Your search found 22 Results

  1. 1

    Cervical cancer screening and management of cervical pre-cancers. Training of health staff in colposcopy, LEEP and CKC. Trainees' handbook.

    World Health Organization [WHO]. Regional Office for South-East Asia

    New Delhi, India, WHO, Regional Office for South-East Asia, 2017. 199 p.

    The Trainees’ handbook is designed to train gynaecologists and non-specialist clinicians in performing colposcopy and treatment of cervical precancerous conditions so they can provide the necessary diagnostic and therapeutic services in a cervical cancer screening programme. The Trainees’ handbook contains guidelines and information intended to be used both by trainees and facilitators while participating in the structured training programme on cervical cancer screening and treatment. The Trainees’ handbook contains different modules intended to assist trainees to develop their knowledge and learn the correct steps to perform colposcopy and treatment procedures. The modules contain checklists that serve as ready reckoners to develop skills in various procedures during clinical sessions. These checklists are also intended to be used by trainees during their post-training practice. The structure and methodology of the training have been designed to impart knowledge in the most effective manner and have taken into consideration the overall training objectives, profiles of trainees and the expected learning outcomes. (Excerpt)
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  2. 2

    Cervical cancer screening and management of cervical pre-cancers. Training of health staff in colposcopy, LEEP and CKC. Facilitators' guide.

    World Health Organization [WHO]. Regional Office for South-East Asia

    New Delhi, India, WHO, Regional Office for South-East Asia, 2017. 118 p.

    This manual is an instruction guide for facilitators to provide competence based training to providers of colposcopy and treatment services in a cervical cancer screening programme. The training is intended to assist gynaecologists and non-specialist clinicians to learn and improve upon their skills to perform colposcopy and to treat cervical pre-cancers by excision methods. Facilitators are required to consult both the Facilitators’ guide and the Trainees’ handbook while training participants through interactive presentations, group discussions, role plays, clinical practice sessions, etc. The Facilitators’ guide contains detailed training methodologies, structure of the individual training sessions and guidelines for assessment of trainees. The Trainees’ handbook contains different modules to assist trainees with step-by-step learning of colposcopy and treatment procedures. (Excerpt)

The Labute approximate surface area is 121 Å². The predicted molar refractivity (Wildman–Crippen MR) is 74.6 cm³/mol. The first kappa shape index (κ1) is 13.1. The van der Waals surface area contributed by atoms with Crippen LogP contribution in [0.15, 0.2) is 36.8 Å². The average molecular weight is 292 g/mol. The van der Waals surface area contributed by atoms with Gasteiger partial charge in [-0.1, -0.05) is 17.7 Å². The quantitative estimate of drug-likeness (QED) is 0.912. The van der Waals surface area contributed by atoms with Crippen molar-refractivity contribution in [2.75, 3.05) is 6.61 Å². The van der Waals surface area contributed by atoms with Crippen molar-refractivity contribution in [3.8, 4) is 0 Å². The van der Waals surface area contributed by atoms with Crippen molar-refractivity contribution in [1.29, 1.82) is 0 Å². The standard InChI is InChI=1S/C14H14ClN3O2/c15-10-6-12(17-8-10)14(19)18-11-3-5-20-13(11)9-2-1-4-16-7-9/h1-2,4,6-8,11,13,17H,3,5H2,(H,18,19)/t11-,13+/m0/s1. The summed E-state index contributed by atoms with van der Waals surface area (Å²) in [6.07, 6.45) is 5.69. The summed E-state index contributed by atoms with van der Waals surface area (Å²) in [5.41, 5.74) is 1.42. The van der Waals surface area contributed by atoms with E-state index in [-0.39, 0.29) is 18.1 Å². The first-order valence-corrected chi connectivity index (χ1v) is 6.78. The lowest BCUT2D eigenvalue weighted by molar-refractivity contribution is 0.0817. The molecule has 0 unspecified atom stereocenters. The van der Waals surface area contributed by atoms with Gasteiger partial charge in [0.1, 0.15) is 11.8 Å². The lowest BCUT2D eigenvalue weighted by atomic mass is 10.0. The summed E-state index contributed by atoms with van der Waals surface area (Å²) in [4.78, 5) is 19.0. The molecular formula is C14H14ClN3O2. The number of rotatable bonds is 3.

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  3. 3

    Cervical cancer screening and management of cervical pre-cancers. Training of health staff in VIA, HPV detection test and cryotherapy -- Trainees' handbook.

    World Health Organization [WHO]. Regional Office for South-East Asia

    New Delhi, India, WHO, Regional Office for South-East Asia, 2017. 171 p.

    The Trainees’ handbook is designed for paramedical workers, midwives, nurses and clinicians involved in cervical cancer screening to help them acquire the necessary skills to perform VIA, collect samples for HPV test and treat cervical pre-cancers by ablative methods. The publication of the World Health Organization guidance document Comprehensive cervical cancer control: A guide to essential practice, 2nd edition, 2014 has necessitated modifications in the existing training resources for cervical cancer screening and treatment. The new screening recommendations and management algorithms have been incorporated in the present Trainees’ handbook. The Trainees’ handbook contains guidelines and information intended to be used both by trainees and facilitators while participating in the structured training on cervical cancer screening and treatment. The handbook contains different modules to assist trainees to learn various screening and treatment procedures step- by-step and to comprehend their underlying principles. The modules contain checklists that serve as ready reckoners to develop skills in various procedures during clinical sessions. These checklists are also intended to be used by trainees during their post-training practice. (Excerpt)
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  4. 4

    Cervical cancer screening and management of cervical pre-cancers. Training of health staff in VIA, HPV detection test and cryotherapy -- Facilitators' guide.

    World Health Organization [WHO]. Regional Office for South-East Asia

    New Delhi, India, WHO, Regional Office for South-East Asia, 2017. 123 p.

    This manual is an instruction guide for facilitators to provide competence based training to providers for screening (with VIA or HPV test) and ablative treatment services in a cervical cancer screening programme. The training is intended to assist midwives, paramedical workers, nurses and clinicians to learn and improve upon their skills to perform counselling, screening tests and treatment. Facilitators are required to consult both the Facilitators’ guide and the Trainees’ handbook while training through interactive presentations, group discussions, role plays, simulated learning sessions, and clinical practice sessions. The Facilitators’ guide contains detailed training methodologies, structure of the individual training sessions, simulated learning sessions and guidelines for assessment of trainees. (Excerpt)
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  5. 5
    Peer Reviewed

    Estimating the value of point-of-care HPV testing in three low- and middle-income countries: a modeling study.